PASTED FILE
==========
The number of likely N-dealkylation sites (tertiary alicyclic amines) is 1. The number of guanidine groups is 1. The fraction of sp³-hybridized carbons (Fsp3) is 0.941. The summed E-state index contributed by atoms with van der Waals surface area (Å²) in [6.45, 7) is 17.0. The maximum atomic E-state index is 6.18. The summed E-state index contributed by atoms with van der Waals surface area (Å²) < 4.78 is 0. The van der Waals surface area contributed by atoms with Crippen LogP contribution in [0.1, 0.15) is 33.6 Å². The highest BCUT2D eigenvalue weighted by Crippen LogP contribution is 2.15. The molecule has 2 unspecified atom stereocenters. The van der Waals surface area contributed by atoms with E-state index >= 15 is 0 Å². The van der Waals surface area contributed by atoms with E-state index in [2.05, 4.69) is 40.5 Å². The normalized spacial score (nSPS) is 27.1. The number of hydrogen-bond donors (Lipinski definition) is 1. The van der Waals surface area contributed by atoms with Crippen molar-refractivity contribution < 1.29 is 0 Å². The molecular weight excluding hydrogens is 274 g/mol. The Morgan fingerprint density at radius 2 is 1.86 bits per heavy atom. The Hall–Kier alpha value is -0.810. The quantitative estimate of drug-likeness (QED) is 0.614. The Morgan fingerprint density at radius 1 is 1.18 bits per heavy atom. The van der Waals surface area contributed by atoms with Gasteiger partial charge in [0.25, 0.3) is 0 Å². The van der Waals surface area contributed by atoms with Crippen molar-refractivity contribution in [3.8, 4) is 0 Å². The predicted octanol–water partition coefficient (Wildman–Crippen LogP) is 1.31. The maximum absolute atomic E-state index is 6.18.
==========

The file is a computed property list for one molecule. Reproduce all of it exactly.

The number of likely N-dealkylation sites (tertiary alicyclic amines) is 1. The number of guanidine groups is 1. The fraction of sp³-hybridized carbons (Fsp3) is 0.941. The summed E-state index contributed by atoms with van der Waals surface area (Å²) in [6.45, 7) is 17.0. The maximum atomic E-state index is 6.18. The summed E-state index contributed by atoms with van der Waals surface area (Å²) < 4.78 is 0. The van der Waals surface area contributed by atoms with Crippen LogP contribution in [0.1, 0.15) is 33.6 Å². The highest BCUT2D eigenvalue weighted by Crippen LogP contribution is 2.15. The molecule has 2 unspecified atom stereocenters. The van der Waals surface area contributed by atoms with E-state index >= 15 is 0 Å². The van der Waals surface area contributed by atoms with E-state index in [2.05, 4.69) is 40.5 Å². The normalized spacial score (nSPS) is 27.1. The number of hydrogen-bond donors (Lipinski definition) is 1. The van der Waals surface area contributed by atoms with Crippen molar-refractivity contribution < 1.29 is 0 Å². The molecular weight excluding hydrogens is 274 g/mol. The Morgan fingerprint density at radius 2 is 1.86 bits per heavy atom. The Hall–Kier alpha value is -0.810. The quantitative estimate of drug-likeness (QED) is 0.614. The Morgan fingerprint density at radius 1 is 1.18 bits per heavy atom. The van der Waals surface area contributed by atoms with Gasteiger partial charge in [0.25, 0.3) is 0 Å². The van der Waals surface area contributed by atoms with Crippen molar-refractivity contribution in [3.8, 4) is 0 Å². The predicted octanol–water partition coefficient (Wildman–Crippen LogP) is 1.31. The maximum absolute atomic E-state index is 6.18.